Changing Expectations for Virginia Football

Well, that was a pleasant Saturday afternoon. Delightful pre-autumn Charlottesville weather, a good tailgate with great friends, and a solid Virginia win that gets UVa halfway to bowl eligibility.

There was a lot to like about Virginia’s 27-3 win against the Louisville Cardinals. I would submit that the most encouraging thing about Virginia’s win was that the Cavaliers played a far from the flawless game and still won going away. While 27-3 sounds like a pretty thorough thrashing, the truth is, the game could and should have been an even more convincing beatdown.

Virginia left points on the field throughout the first half, scoring only 6 points on 3 trips inside the red zone. The field goal kicking circus continued with a missed chip shot on the first offensive drive of the day. Dropped and inaccurate passes converted what should have been touchdowns into field goals and Virginia held a disappointing 6-0 lead at halftime, considering what could have been.

Virginia fans know how and when to panic better than any fans in the country. Usually missed field goals and averted touchdowns signal panic time and stir thoughts of returning to the tailgate for booster libations. Maybe it’s the “New Standard” for fans believing in the program Bronco is building, but there was no sense of impending doom as the Cavaliers headed to halftime with a lead smaller on the scoreboard than the results in the stat sheet.

If there is truly tangible evidence of a New Standard emerging for Virginia football, I think it is most evident in the resolve this team shows during critical moments in a game. While Virginia’s offense misfired in the first half, the defense was stellar. Virginia fans have often had to settle for “bend but don’t break” defenses in the past. Today’s defense neither bent nor broke. When faced with a first and goal from the Virginia five-yard line after an unfortunate interception, Virginia’s defense gave up 2 yards on 3 plays and forced a harmless Louisville field goal. Virginia’s defense forced 2 turnovers on downs – which matched their total from last week.  Virginia’s defense allowed a paltry 214 yards for the game, 54 of which were on Louisville’s inconsequential drive late in the 4th quarter. That is execution. That’s yet another example of learning to win. If that is Virginia’s New Standard, I count me in.

I would argue that Ahmad Brooks is the best all-around athlete to wear a Virginia football uniform. While we are only 4 games into his career, Bryce Perkins might change my conclusion in that argument. As much as I love his athletic ability, his raw speed, his ability to hurdle potential tacklers, and his passing ability, I think his leadership might be his most valuable contribution to the Virginia program. The team feeds off Perkins – his determination, his confidence, and his courage. It was easy to see on the first scoring drive of the second half. Perkins put the team on his back running, hurdling, and passing for Virginia’s first touchdown that essentially put the game away for the Wahoo’s.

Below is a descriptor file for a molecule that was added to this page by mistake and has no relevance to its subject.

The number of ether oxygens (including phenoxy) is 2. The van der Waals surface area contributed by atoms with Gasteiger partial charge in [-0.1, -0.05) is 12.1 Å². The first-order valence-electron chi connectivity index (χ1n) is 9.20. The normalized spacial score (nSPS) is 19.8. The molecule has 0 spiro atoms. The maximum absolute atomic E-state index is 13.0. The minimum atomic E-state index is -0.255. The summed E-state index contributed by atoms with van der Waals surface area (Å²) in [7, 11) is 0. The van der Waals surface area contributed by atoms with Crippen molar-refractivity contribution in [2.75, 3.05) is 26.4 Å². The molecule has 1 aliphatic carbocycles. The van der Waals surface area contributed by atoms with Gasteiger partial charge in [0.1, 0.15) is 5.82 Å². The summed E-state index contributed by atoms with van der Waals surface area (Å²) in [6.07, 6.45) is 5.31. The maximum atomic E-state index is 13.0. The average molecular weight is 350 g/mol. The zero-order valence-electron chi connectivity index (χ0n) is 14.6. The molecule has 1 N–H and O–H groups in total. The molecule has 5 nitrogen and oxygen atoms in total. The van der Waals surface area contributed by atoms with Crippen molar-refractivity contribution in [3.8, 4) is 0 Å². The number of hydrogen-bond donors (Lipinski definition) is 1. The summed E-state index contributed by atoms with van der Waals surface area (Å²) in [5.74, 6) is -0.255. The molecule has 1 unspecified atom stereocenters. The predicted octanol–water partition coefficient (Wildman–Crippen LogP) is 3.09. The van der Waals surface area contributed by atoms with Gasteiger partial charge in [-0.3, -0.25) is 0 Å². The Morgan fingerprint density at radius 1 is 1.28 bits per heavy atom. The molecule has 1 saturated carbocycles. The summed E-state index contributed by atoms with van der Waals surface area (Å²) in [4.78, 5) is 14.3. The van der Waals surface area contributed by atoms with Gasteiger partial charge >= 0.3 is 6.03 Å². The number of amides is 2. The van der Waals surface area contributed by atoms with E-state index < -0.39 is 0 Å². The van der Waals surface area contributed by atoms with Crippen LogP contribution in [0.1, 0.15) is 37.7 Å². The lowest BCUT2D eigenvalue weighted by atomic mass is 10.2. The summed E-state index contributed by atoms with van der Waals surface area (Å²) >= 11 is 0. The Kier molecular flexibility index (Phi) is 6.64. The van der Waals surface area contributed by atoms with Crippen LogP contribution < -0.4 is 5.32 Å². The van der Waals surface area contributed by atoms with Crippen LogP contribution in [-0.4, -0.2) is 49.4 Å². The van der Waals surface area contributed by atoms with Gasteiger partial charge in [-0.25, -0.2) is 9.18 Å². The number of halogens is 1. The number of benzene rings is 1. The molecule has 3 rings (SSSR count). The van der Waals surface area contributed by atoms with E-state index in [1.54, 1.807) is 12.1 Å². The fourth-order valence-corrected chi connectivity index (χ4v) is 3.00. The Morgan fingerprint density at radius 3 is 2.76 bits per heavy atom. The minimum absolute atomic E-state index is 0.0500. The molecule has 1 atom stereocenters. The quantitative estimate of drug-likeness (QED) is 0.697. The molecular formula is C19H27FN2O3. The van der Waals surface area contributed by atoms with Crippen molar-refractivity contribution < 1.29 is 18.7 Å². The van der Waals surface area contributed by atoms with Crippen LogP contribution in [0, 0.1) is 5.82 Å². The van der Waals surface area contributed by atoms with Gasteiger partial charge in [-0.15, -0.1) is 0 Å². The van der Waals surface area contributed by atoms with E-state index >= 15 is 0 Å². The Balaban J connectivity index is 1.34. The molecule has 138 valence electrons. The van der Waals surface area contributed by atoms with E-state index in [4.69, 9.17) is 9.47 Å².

Quarterback comparisons are accurate metaphors for the Louisville and Virginia as programs heading in opposite directions. Louisville is stacked with talent but plays uninspired, lackadaisical football filled with mental mistakes. It is clear that Lamar Jackson’s immense talent covered up many flaws in Bobby Petrino’s program. Conversely, Virginia is a hardscrabble, over-achieving bunch who are starting to believe in the potential of the possible at UVa.

Virginia football fans are reluctant optimists. Not just “show me” fans, but “show me and then show me again” fans. Virginia has produced two wins where the Cavaliers played very well when they had to and won convincingly while not playing flawless football. As a result, my expectations have risen considerably for Virginia football in 2018, but I need to see improved execution again. My expectations are still tempered by the reality that this is a rebuilding program, not a finished product.

My new expectations are that Virginia’s “earned, not given” culture is going to translate to what opponents are going to have to do to beat Virginia. They’re going to have to earn it. I don’t think Virginia is going to give away yards and points to lose games. That does not mean Virginia is going win-out the rest of the way, but it means that Virginia’s opponents need to bring their A-games to win.

We will get a good chance to test the progress of the Virginia program Saturday when Virginia travels to Raleigh to take on ACC dark horse NC State. The Wolfpack had more players taken in the NFL draft last season than any other college program besides Alabama. They are building a pretty strong talent pipeline to Raleigh that can reload rather than rebuild. Quarterback Ryan Finley is an NFL-caliber quarterback blessed with a bevy of talented receivers. Virginia’s New Standard will face its toughest test of the season.

I don’t know if Virginia will leave Raleigh with a win next week. I am certain though that Virginia is not going to beat themselves and that if the Wolfpack wins, it will be because they earned it, which makes Virginia’s chances of returning to Charlottesville with a win that much higher.

Beat Tech.

Follow David on Twitter @DMRayner.